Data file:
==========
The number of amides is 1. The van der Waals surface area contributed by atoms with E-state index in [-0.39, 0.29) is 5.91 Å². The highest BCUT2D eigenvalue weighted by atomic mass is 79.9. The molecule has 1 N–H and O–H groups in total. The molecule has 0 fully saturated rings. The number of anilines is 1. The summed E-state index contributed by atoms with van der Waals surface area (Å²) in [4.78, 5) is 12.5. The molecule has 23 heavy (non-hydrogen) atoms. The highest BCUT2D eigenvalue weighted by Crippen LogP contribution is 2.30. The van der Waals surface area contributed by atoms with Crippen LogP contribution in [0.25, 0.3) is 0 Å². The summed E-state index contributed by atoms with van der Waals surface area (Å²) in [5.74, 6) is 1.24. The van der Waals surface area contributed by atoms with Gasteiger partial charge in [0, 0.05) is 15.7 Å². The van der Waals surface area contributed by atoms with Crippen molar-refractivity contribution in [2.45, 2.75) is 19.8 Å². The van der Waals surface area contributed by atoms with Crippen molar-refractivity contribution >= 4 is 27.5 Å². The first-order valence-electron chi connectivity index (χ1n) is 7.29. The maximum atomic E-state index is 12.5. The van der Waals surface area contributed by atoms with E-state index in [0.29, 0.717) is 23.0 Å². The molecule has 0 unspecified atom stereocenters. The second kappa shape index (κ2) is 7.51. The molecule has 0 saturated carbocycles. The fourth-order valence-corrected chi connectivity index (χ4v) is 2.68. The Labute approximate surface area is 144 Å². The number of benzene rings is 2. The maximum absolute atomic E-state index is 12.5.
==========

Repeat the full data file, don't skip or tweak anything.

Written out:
The number of amides is 1. The van der Waals surface area contributed by atoms with E-state index in [-0.39, 0.29) is 5.91 Å². The highest BCUT2D eigenvalue weighted by atomic mass is 79.9. The molecule has 1 N–H and O–H groups in total. The molecule has 0 fully saturated rings. The number of anilines is 1. The summed E-state index contributed by atoms with van der Waals surface area (Å²) in [4.78, 5) is 12.5. The molecule has 23 heavy (non-hydrogen) atoms. The highest BCUT2D eigenvalue weighted by Crippen LogP contribution is 2.30. The van der Waals surface area contributed by atoms with Crippen LogP contribution in [0.25, 0.3) is 0 Å². The summed E-state index contributed by atoms with van der Waals surface area (Å²) in [5.74, 6) is 1.24. The van der Waals surface area contributed by atoms with Gasteiger partial charge in [0, 0.05) is 15.7 Å². The van der Waals surface area contributed by atoms with Crippen molar-refractivity contribution in [2.45, 2.75) is 19.8 Å². The van der Waals surface area contributed by atoms with Crippen molar-refractivity contribution >= 4 is 27.5 Å². The first-order valence-electron chi connectivity index (χ1n) is 7.29. The maximum atomic E-state index is 12.5. The van der Waals surface area contributed by atoms with E-state index in [0.29, 0.717) is 23.0 Å². The molecule has 0 unspecified atom stereocenters. The second kappa shape index (κ2) is 7.51. The molecule has 0 saturated carbocycles. The fourth-order valence-corrected chi connectivity index (χ4v) is 2.68. The Labute approximate surface area is 144 Å². The number of benzene rings is 2. The maximum absolute atomic E-state index is 12.5.